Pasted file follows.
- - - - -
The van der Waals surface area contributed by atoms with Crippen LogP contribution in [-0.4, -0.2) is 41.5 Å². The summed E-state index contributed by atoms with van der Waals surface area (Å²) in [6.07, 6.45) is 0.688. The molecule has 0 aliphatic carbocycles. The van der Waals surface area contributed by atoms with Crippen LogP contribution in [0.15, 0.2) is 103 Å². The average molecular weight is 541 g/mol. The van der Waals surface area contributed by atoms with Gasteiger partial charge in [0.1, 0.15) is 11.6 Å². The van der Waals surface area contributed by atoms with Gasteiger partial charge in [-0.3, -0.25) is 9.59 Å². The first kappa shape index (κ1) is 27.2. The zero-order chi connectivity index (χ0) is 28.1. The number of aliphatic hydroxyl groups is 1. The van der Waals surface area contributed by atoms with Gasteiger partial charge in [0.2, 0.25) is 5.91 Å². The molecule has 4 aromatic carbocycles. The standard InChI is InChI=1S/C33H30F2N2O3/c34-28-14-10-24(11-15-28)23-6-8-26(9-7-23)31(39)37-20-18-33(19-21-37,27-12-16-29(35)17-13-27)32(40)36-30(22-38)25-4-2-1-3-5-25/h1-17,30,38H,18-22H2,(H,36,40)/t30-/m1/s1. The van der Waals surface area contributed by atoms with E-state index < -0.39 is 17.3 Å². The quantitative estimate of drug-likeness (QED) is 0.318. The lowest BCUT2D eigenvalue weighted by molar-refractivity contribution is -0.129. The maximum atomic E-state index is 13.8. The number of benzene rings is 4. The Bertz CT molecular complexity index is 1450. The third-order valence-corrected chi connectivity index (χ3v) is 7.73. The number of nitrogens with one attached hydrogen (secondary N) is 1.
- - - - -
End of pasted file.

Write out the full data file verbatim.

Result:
The van der Waals surface area contributed by atoms with Crippen LogP contribution in [-0.4, -0.2) is 41.5 Å². The summed E-state index contributed by atoms with van der Waals surface area (Å²) in [6.07, 6.45) is 0.688. The molecule has 0 aliphatic carbocycles. The van der Waals surface area contributed by atoms with Crippen LogP contribution in [0.15, 0.2) is 103 Å². The average molecular weight is 541 g/mol. The van der Waals surface area contributed by atoms with Gasteiger partial charge in [0.1, 0.15) is 11.6 Å². The van der Waals surface area contributed by atoms with Gasteiger partial charge in [-0.3, -0.25) is 9.59 Å². The first kappa shape index (κ1) is 27.2. The zero-order chi connectivity index (χ0) is 28.1. The number of aliphatic hydroxyl groups is 1. The van der Waals surface area contributed by atoms with Gasteiger partial charge in [0.2, 0.25) is 5.91 Å². The molecule has 4 aromatic carbocycles. The standard InChI is InChI=1S/C33H30F2N2O3/c34-28-14-10-24(11-15-28)23-6-8-26(9-7-23)31(39)37-20-18-33(19-21-37,27-12-16-29(35)17-13-27)32(40)36-30(22-38)25-4-2-1-3-5-25/h1-17,30,38H,18-22H2,(H,36,40)/t30-/m1/s1. The van der Waals surface area contributed by atoms with E-state index < -0.39 is 17.3 Å². The quantitative estimate of drug-likeness (QED) is 0.318. The lowest BCUT2D eigenvalue weighted by molar-refractivity contribution is -0.129. The maximum atomic E-state index is 13.8. The number of benzene rings is 4. The Bertz CT molecular complexity index is 1450. The third-order valence-corrected chi connectivity index (χ3v) is 7.73. The number of nitrogens with one attached hydrogen (secondary N) is 1.